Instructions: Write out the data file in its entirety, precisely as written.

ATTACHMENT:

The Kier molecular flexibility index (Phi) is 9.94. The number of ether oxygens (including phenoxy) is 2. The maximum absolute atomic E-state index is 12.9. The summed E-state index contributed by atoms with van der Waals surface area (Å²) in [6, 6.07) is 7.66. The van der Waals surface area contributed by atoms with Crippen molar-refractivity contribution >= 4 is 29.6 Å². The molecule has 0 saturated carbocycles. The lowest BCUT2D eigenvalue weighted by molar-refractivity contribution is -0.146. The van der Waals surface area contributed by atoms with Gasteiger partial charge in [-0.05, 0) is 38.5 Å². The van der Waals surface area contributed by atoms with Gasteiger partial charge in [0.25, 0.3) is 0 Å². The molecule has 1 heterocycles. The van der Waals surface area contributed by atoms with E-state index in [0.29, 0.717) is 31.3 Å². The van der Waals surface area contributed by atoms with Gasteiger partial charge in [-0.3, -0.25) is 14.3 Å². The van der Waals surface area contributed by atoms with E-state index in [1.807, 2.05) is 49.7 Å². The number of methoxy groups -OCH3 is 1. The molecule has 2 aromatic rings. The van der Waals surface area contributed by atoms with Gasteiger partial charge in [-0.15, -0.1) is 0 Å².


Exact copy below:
The Kier molecular flexibility index (Phi) is 9.94. The number of ether oxygens (including phenoxy) is 2. The maximum absolute atomic E-state index is 12.9. The summed E-state index contributed by atoms with van der Waals surface area (Å²) in [6, 6.07) is 7.66. The van der Waals surface area contributed by atoms with Crippen molar-refractivity contribution >= 4 is 29.6 Å². The molecule has 0 saturated carbocycles. The lowest BCUT2D eigenvalue weighted by molar-refractivity contribution is -0.146. The van der Waals surface area contributed by atoms with Gasteiger partial charge in [-0.05, 0) is 38.5 Å². The van der Waals surface area contributed by atoms with Gasteiger partial charge in [0.25, 0.3) is 0 Å². The molecule has 1 heterocycles. The van der Waals surface area contributed by atoms with E-state index in [0.29, 0.717) is 31.3 Å². The van der Waals surface area contributed by atoms with Gasteiger partial charge in [-0.3, -0.25) is 14.3 Å². The van der Waals surface area contributed by atoms with E-state index in [1.807, 2.05) is 49.7 Å². The number of methoxy groups -OCH3 is 1. The molecule has 2 aromatic rings. The van der Waals surface area contributed by atoms with Gasteiger partial charge in [-0.15, -0.1) is 0 Å².